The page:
Considering a move to OC or San Diego and on the market? We can help!
The volume of companies may still exist in areas like the Bay and LA, but with rising home costs and overall cost of living, why spend your money there when you can spend your money on other things, or save it? Technology has made being successful accessible to anyone in any place. When you are looking for your dream job, or where to raise your family, you can choose a metropolitan area or you can choose to live in an expansive location like what’s offered in Orange County and San Diego for the same price if not cheaper.
Technology has given us the ability to ‘set-up shop’ wherever we’d like and in Orange County and San Diego there are plenty of co-working spaces, tech-hubs, incubators and accelerators popping up to make this possibility a reality. Whether you are looking to get into the tech industry as a startup founder or to join an established company, I can guarantee that your options are endless in this region of Southern California. Contrary to what everyone, ‘in the know’, says, you can live somewhere in California that is not the bay area, and still get everything you want out of your life in tech!
Article written by Jaime Vizzuett, Practice Manager of Workbridge Orange County
As many know, the tech market is a candidate’s market. There are very few exceptional engineers with a solid background, and a lot of job opportunities - with the Open Source market being no different. People hire people because of a particular skillset, whether it’s an architect or a junior candidate, regardless of the industry. As Practice Manager at Workbridge Associates Orange County, specializing in placing candidates with Open Source Technology backgrounds, I’ve found that in addition to a particular skillset, hiring managers desire a candidate who displays selective traits, especially in the Open Source market.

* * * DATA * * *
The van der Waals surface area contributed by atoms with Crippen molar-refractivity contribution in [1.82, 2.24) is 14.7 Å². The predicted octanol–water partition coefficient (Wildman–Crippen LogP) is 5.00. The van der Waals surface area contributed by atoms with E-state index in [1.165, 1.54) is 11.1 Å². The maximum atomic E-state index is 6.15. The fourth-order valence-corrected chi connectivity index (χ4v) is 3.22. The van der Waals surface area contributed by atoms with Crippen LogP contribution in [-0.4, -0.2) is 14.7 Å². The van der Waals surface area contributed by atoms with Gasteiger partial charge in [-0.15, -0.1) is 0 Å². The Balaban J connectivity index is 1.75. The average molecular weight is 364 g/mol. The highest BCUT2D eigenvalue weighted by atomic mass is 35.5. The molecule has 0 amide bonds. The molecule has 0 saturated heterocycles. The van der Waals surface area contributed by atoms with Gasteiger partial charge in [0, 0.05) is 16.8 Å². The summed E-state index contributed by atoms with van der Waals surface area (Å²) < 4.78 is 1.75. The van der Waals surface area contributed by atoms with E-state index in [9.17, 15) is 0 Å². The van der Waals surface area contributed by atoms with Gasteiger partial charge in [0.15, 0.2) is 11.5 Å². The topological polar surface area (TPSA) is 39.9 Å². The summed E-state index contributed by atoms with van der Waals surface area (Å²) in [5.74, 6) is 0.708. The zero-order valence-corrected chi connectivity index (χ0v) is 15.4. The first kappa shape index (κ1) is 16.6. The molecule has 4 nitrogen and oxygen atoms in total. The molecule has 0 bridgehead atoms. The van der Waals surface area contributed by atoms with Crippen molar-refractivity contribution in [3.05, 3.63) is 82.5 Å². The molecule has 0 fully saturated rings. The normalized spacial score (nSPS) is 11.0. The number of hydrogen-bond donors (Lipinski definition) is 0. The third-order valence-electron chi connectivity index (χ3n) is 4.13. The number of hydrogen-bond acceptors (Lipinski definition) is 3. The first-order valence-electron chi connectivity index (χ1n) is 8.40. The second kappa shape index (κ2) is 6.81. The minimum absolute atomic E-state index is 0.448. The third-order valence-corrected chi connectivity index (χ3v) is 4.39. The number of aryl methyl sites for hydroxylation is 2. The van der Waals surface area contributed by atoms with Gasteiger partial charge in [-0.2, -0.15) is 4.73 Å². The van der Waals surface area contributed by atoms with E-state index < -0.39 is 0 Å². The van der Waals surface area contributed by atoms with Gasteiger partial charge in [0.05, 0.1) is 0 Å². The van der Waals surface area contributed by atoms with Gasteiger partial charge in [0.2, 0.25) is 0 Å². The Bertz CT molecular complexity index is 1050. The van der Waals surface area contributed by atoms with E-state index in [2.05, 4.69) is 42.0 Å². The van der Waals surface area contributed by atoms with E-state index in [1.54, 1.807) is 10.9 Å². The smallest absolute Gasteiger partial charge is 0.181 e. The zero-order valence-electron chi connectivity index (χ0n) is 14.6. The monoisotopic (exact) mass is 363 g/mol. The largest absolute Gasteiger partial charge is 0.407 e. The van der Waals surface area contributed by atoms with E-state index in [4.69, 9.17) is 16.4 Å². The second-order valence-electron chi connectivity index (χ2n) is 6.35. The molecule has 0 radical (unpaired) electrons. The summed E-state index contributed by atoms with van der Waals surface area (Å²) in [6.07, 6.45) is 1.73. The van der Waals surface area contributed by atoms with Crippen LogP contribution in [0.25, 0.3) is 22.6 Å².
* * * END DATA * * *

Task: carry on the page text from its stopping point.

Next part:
Before getting into these traits, it is important to understand that companies which use Open Source technologies are most likely startups. This doesn’t mean that every company that uses Open Source technologies falls in the same category, but there is definitely a trend. That being said, I spoke with a few of my managers from Corporate to Startup companies and asked them what they look for in a potential employee or contract employee.
The following are the top four traits hiring managers are looking for in tech job seekers with an Open Source background.
1. Jack Of All Trades, Master of One